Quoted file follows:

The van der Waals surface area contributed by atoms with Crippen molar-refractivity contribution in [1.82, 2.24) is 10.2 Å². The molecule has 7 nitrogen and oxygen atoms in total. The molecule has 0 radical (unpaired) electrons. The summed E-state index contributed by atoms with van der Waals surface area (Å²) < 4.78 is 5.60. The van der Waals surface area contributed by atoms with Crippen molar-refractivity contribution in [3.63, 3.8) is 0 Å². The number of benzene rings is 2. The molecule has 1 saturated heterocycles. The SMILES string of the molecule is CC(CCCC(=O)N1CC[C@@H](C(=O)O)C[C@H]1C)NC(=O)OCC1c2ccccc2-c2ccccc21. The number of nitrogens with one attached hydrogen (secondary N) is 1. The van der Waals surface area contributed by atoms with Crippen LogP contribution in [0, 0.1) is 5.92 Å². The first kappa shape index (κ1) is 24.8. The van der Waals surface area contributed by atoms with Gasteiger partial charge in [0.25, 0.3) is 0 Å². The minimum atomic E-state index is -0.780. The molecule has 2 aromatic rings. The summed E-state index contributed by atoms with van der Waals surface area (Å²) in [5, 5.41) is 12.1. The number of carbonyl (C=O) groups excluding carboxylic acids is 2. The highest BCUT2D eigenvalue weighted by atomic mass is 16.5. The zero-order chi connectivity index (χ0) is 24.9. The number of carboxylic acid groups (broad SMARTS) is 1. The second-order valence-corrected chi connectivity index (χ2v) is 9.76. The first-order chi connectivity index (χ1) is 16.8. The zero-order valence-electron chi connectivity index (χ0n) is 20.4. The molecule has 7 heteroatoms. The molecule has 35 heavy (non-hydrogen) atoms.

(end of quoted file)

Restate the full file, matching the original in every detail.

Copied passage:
The van der Waals surface area contributed by atoms with Crippen molar-refractivity contribution in [1.82, 2.24) is 10.2 Å². The molecule has 7 nitrogen and oxygen atoms in total. The molecule has 0 radical (unpaired) electrons. The summed E-state index contributed by atoms with van der Waals surface area (Å²) < 4.78 is 5.60. The van der Waals surface area contributed by atoms with Crippen molar-refractivity contribution in [3.63, 3.8) is 0 Å². The number of benzene rings is 2. The molecule has 1 saturated heterocycles. The SMILES string of the molecule is CC(CCCC(=O)N1CC[C@@H](C(=O)O)C[C@H]1C)NC(=O)OCC1c2ccccc2-c2ccccc21. The number of nitrogens with one attached hydrogen (secondary N) is 1. The van der Waals surface area contributed by atoms with Crippen LogP contribution in [0, 0.1) is 5.92 Å². The first kappa shape index (κ1) is 24.8. The van der Waals surface area contributed by atoms with Gasteiger partial charge in [0.25, 0.3) is 0 Å². The minimum atomic E-state index is -0.780. The molecule has 2 aromatic rings. The summed E-state index contributed by atoms with van der Waals surface area (Å²) in [5, 5.41) is 12.1. The number of carbonyl (C=O) groups excluding carboxylic acids is 2. The highest BCUT2D eigenvalue weighted by atomic mass is 16.5. The zero-order chi connectivity index (χ0) is 24.9. The number of carboxylic acid groups (broad SMARTS) is 1. The second-order valence-corrected chi connectivity index (χ2v) is 9.76. The first-order chi connectivity index (χ1) is 16.8. The zero-order valence-electron chi connectivity index (χ0n) is 20.4. The molecule has 7 heteroatoms. The molecule has 35 heavy (non-hydrogen) atoms.